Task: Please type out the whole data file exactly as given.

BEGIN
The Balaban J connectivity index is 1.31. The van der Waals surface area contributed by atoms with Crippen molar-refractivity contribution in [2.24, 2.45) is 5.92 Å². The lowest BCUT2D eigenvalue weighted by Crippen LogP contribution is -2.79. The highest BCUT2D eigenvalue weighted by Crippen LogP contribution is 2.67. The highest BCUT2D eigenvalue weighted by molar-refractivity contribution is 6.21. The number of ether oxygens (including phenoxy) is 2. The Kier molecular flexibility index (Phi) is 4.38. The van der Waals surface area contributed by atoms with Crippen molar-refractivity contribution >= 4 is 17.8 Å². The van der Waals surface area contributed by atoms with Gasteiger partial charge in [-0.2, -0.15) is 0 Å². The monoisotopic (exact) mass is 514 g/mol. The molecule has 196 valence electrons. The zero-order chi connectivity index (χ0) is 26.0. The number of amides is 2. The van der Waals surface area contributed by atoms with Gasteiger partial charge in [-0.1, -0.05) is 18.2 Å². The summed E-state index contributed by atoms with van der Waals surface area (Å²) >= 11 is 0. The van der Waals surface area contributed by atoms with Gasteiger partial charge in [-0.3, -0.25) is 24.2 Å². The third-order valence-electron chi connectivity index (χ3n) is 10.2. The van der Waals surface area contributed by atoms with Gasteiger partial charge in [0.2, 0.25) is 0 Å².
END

The Balaban J connectivity index is 1.31. The van der Waals surface area contributed by atoms with Crippen molar-refractivity contribution in [2.24, 2.45) is 5.92 Å². The lowest BCUT2D eigenvalue weighted by Crippen LogP contribution is -2.79. The highest BCUT2D eigenvalue weighted by Crippen LogP contribution is 2.67. The highest BCUT2D eigenvalue weighted by molar-refractivity contribution is 6.21. The number of ether oxygens (including phenoxy) is 2. The Kier molecular flexibility index (Phi) is 4.38. The van der Waals surface area contributed by atoms with Crippen molar-refractivity contribution >= 4 is 17.8 Å². The van der Waals surface area contributed by atoms with Gasteiger partial charge in [-0.2, -0.15) is 0 Å². The monoisotopic (exact) mass is 514 g/mol. The molecule has 196 valence electrons. The zero-order chi connectivity index (χ0) is 26.0. The number of amides is 2. The van der Waals surface area contributed by atoms with Gasteiger partial charge in [-0.1, -0.05) is 18.2 Å². The summed E-state index contributed by atoms with van der Waals surface area (Å²) >= 11 is 0. The van der Waals surface area contributed by atoms with Gasteiger partial charge in [-0.3, -0.25) is 24.2 Å². The third-order valence-electron chi connectivity index (χ3n) is 10.2. The van der Waals surface area contributed by atoms with Gasteiger partial charge in [0.2, 0.25) is 0 Å².